Nominating Graduate Students for Binghamton University or External Awards
LETTERS OF SUPPORT
- At least two letters of support from faculty are usually required. All letters must be on University letterhead. One should be from the faculty advisor. Try to keep letters to one page.
- Letters should avoid discipline-specific jargon and should use language that is meaningful to a University-wide faculty committee.
- Emphasize the nominee's intellectual attributes and development in a way that faculty from any program can appreciate. A few brief examples may be useful to illustrate your points (e.g., moved through program at exceptional rate; intellectual maturity and development ahead of cohort; outstanding ability in analysis, synthesis, problem-solving, etc.).
- Emphasize quantifiable attributes and achievements (e.g., already author/co-author of x papers, presented x papers at x inter/national society meetings, received x awards).
- Emphasize other attributes that indicate maturity and/or professionalism (e.g., evidence of excellence in teaching, leadership, teamwork skills; supervised research of x undergraduates; rapid progress despite working 20-40 hours/week to support self, etc.).
- Limit description of student's research to one paragraph (6-8 lines) and avoid jargon as much as possible. In layperson terms, indicate why the student's research is important. Why, for example, should the public care? (A paragraph describing the student's identification of an enzyme of a particular tissue of a particular species via x, y and z techniques will not be meaningful to most faculty on an award committee).
- A third letter of support from the Graduate Director or Chair of the department is usually helpful and sometimes expected. This letter is most useful if it puts the student's work, accomplishments, and contributions in perspective relative to all graduate students in the program.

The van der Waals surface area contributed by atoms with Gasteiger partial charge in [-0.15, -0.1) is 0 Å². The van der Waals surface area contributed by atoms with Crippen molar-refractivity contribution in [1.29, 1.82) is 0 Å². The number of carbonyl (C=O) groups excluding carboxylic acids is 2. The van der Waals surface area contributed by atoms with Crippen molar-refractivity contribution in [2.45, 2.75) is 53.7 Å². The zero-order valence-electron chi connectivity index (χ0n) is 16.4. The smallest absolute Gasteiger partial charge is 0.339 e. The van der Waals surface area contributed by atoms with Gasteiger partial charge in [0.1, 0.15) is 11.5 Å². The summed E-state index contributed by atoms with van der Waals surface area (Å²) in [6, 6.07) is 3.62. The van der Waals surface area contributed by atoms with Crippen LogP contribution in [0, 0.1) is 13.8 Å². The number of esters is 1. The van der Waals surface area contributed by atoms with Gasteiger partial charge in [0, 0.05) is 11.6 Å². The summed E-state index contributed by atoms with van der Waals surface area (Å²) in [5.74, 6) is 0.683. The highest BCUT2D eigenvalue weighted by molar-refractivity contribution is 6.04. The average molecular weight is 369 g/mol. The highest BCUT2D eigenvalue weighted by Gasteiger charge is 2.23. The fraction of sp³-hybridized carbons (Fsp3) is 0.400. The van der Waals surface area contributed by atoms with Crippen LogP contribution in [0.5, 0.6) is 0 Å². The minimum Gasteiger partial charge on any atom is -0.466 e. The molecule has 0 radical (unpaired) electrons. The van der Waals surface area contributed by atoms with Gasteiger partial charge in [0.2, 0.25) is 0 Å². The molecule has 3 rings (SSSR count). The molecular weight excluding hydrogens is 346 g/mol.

NARRATIVE PARAGRAPH FOR PUBLIC AUDIENCE
When writing narrative paragraphs for a public audience, use programs on National Public Radio as a model for addressing innovating and complex ideas. NPR presents information and ideas in clear, concise language appropriate for its audience. In addition, NPR deliberately engages and re-engages the audience throughout the segment. A short narrative for the public about the nominee's research should be designed in the same way. Here are some tips:
- Stick to the word limit
- Write as if it is a spoken rather than printed abstract
- Hook readers with the first sentence
- Avoid jargon and words a layperson wouldn't understand
- Highlight specific accomplishments
- Engage the audience by indicating what's in it for them. Why should they care?
- Conclude by summarizing but not repeating what has been said
Most awards require some material from the nominee. Faculty advisors and graduate directors should review nomination requirements and materials with nominees, stressing the following:
- Posted guidelines must be followed to the letter, and all deadlines must be met
- The material must have a professional appearance
- Curricula Vitae should be in a format appropriate for the discipline
- Abstracts of research should be (re)written for a University-wide committee rather than for the discipline
- Requests for letters of support must be made in a timely way (e.g., two weeks in advance); include copies of guidelines/announcement